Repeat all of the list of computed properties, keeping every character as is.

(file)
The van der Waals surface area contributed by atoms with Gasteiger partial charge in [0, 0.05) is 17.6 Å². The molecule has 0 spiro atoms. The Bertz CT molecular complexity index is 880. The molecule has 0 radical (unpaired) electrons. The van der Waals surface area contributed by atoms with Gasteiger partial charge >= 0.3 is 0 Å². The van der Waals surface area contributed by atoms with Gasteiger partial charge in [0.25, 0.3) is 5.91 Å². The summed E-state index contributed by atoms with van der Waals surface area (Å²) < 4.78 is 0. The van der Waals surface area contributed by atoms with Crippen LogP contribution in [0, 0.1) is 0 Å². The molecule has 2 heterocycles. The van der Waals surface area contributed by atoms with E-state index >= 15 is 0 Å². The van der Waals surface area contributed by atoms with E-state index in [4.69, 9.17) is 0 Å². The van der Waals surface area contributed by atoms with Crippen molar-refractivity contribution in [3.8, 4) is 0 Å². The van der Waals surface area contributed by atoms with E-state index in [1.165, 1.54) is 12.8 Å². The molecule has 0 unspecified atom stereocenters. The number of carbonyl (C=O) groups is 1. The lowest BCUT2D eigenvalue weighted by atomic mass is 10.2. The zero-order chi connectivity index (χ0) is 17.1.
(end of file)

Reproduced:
The van der Waals surface area contributed by atoms with Gasteiger partial charge in [0, 0.05) is 17.6 Å². The molecule has 0 spiro atoms. The Bertz CT molecular complexity index is 880. The molecule has 0 radical (unpaired) electrons. The van der Waals surface area contributed by atoms with Gasteiger partial charge >= 0.3 is 0 Å². The van der Waals surface area contributed by atoms with Gasteiger partial charge in [0.25, 0.3) is 5.91 Å². The summed E-state index contributed by atoms with van der Waals surface area (Å²) < 4.78 is 0. The van der Waals surface area contributed by atoms with Crippen LogP contribution in [0, 0.1) is 0 Å². The molecule has 2 heterocycles. The van der Waals surface area contributed by atoms with E-state index >= 15 is 0 Å². The van der Waals surface area contributed by atoms with E-state index in [4.69, 9.17) is 0 Å². The van der Waals surface area contributed by atoms with Crippen molar-refractivity contribution in [3.8, 4) is 0 Å². The van der Waals surface area contributed by atoms with E-state index in [1.165, 1.54) is 12.8 Å². The molecule has 0 unspecified atom stereocenters. The number of carbonyl (C=O) groups is 1. The lowest BCUT2D eigenvalue weighted by atomic mass is 10.2. The zero-order chi connectivity index (χ0) is 17.1.